by Marc Guggenheim (Writer), Leinil Francis Yu (Artist), Sunny Gho (Colorist)
The Story: Frank Castle goes and gets himself captured, on his own initiative, by the police as they put him on trial.
The Review: In the wake of Marvel Now!, it was not the best of times to be a fan of Frank Castle. With the excellent run by Greg Rucka being cancelled and the character being put on a team with no solo book of his own, the Punisher seemed to have been delegated to a lower situation than what the title was used to. While Thunderbolts is decent enough with Charles Soule at the helm, it may not be exactly enough for those who rather enjoy the violent adventure of this gunning vigilante. Thankfully, it seemed that Marvel was aware of this as a new mini-series is now in store, featuring Frank Castle as the solo star and focus of the whole plot. Is it any good, though?
Surprisingly, there’s a lot to like here, as Guggenheim makes some smart choices in his depiction of both the Punisher as a force in itself and as a man with mysterious motivations. Guggenheim isn’t a writer that had impressed or even particularly pleased readership in any lasting way, but his handle on the violence and the presence of the Punisher shows an understanding of the character that is not only spot-on, but thoroughly entertaining throughout the issue. His Frank Castle is a calm and calculating man, one that knows very well how intimidating he is and what he can do in any circumstances, showing a side that is not always the most popular with writers.
The court procedural is also entertaining enough on its own, albeit the lack of focus on the whole thing hurts the comic in small ways. It provides a setting that is compelling enough on its own and it serve the pacing and the progression rather well, yet it is overridden a tad by the Punisher and his narration, which is clearly more entertaining than the whole courtroom debate. It’s not badly written by any means, yet there could have been a greater division or at the very least a better meshing of the whole trial and Punisher aspects.
There are several moment where Guggenheim reach closely the potential this series has, as the question of insanity is pushed forward, which is an angle that had been covered by other writers tackling Frank Castle. It’s not the most original approach, yet it’s used effectively as it provides material to show the more violent and almost psychotic side to the Punisher. As the witnesses go on with how they perceived Frank Castle at work, there is a strong case about if he can be deemed psychologically unstable as the more gruesome details of his methods are described at great length. Guggenheim understand the brutality of the character, which is shown in a context that is pretty new to the character. Considering the amount of stories featuring the character, that’s something highly commendable.
However, what’s most commendable is the art by Leinil Francis Yu, which is phenomenal here. Even though he is currently handling the Avengers parts of Infinity with its clearly cosmic vibe, Yu shows he can definitely handle grim and gritty with style here. The Punisher has a presence here, a strong and intimidating one that makes him stand out very much in pretty much every panel he’s in. The violence, whether active or subverted on the page, is also quite efficient, putting the more realistic depiction that is the normalcy for the character to the forefront while staying true to the appeal of the character. The backgrounds and various elements are also done well, depicting a courtroom, prison cell and many of the locale related to the judicial system in a believable way. Where he falters a bit, though, is with the expressions on the face of his characters. There is not a great amount of diversity on display here and some of these faces are a bit ridiculous when analyzed further, with some of them showing more in common with simians rather than human beings. Still, there are some genuine moments in the comics when the faces are good enough with the context on display, so it’s not a complete loss on that front for Yu.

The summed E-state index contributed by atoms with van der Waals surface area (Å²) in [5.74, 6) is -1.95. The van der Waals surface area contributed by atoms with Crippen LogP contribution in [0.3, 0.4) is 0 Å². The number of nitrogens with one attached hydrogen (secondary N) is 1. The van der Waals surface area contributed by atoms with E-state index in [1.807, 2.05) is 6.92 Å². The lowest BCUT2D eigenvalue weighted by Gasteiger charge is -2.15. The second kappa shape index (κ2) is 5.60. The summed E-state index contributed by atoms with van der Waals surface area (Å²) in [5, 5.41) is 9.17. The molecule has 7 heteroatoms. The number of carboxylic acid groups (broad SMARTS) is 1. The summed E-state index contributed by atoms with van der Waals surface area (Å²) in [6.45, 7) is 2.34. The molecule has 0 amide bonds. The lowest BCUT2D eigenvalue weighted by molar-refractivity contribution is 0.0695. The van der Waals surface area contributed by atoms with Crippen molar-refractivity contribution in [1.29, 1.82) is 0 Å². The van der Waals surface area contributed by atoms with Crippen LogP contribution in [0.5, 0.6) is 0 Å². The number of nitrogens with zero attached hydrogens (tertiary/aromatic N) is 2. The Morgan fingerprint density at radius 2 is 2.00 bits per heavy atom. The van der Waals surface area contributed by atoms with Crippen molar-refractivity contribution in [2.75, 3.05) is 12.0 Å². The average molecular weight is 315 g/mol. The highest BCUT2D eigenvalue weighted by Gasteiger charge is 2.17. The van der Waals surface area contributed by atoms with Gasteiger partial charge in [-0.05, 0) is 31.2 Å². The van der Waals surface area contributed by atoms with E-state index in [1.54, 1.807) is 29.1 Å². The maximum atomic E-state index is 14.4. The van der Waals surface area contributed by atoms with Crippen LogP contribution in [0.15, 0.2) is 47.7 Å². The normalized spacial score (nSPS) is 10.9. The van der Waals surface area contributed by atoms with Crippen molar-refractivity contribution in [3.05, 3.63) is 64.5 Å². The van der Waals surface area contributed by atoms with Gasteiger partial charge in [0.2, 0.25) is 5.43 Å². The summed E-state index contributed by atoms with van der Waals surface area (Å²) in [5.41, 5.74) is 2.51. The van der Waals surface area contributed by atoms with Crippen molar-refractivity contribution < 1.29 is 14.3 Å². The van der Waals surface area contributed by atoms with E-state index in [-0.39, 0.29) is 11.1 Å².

Sunny Gho’s colorization is commendable too, albeit it’s perhaps a bit too subtle in much of the issue. There is a lot of color uniformity in the pages, with a color always been preeminent above the others, which allows a certain ensemble and a connection to be made by the readers, yet it’s not the more diverse palette around. The colors are used wisely enough to provide more fuel for the grim story that is akin to the Punisher, which it serves well, yet it seems to be much more a work of degradation and subtle touches here and there rather than apparent and bombastic like other works he did with Yu. It’s efficient, even beautiful at times, yet just a touch more of diversity couldn’t have hurt the issue as a whole.
The Conclusion: There may be some missteps here and there with the use of certain elements in the art and the story, yet there is no denying that it is an effective and fun Punisher story, showing what made the character work to begin with. It’s entertaining and even gripping at times, yet it could have a better balance some of the various elements. Over all, recommended.
-Hugo Robberts Larivière